How the Scientific Method Invalidates “Fake News”

UNCG Author/Contributor (non-UNCG co-authors, if there are any, appear on document)
Megan Carlton, Science Librarian and Assistant Professor (Creator)
Lea Leininger, Health Sciences Reference Librarian (Creator)
The University of North Carolina at Greensboro (UNCG )
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Abstract: This chapter examines the process of science and the ways that “breakthroughs” are sometimes inaccurately reported in the natural sciences. Scientific ideas are evaluated within the scientific community through an iterative process. They are rarely dependent on one key experiment. Errors in communication can occur at many points after the research has been completed. In evaluating science communication, seek independent confirmation of the information and seek the primary research report. Within a primary report of research, look for transparency about conflicts of interest, details about participants or population studied, and author discussion of weaknesses of the study.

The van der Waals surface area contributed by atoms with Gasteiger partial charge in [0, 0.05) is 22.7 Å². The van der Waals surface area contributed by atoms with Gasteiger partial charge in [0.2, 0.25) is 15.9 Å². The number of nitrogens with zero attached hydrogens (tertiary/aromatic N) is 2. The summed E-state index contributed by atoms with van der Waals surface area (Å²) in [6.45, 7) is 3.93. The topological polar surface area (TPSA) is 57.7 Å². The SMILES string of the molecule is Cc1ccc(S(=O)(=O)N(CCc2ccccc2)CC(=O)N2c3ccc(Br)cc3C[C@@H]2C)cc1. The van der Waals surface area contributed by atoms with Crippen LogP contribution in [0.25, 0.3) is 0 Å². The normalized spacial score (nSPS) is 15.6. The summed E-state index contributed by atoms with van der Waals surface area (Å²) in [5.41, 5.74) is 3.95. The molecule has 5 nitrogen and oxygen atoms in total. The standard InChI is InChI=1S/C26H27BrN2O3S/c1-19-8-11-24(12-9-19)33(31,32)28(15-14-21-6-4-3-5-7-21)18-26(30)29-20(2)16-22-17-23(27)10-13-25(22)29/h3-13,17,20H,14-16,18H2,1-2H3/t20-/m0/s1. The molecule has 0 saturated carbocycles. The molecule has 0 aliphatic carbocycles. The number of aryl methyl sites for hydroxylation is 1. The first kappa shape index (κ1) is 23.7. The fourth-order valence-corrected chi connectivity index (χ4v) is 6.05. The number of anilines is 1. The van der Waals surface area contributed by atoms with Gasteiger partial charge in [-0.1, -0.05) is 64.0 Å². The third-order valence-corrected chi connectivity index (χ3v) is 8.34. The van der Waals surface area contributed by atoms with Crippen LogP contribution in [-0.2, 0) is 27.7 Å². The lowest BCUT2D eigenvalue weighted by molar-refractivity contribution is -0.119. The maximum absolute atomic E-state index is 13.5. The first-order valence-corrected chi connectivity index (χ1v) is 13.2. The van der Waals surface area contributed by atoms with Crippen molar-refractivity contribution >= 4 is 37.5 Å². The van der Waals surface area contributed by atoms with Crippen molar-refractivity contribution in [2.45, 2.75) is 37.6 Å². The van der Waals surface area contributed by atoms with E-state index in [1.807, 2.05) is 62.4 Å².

Additional Information

Teaching About Fake News: Lessons Plans for Different Disciplines and Audiences (edited by Candice Benjes-Small, Carol Wittig, and Mary K. Oberlies). ACRL
Language: English
Date: 2021
information literacy, fake news, scientific method, scientific reporting

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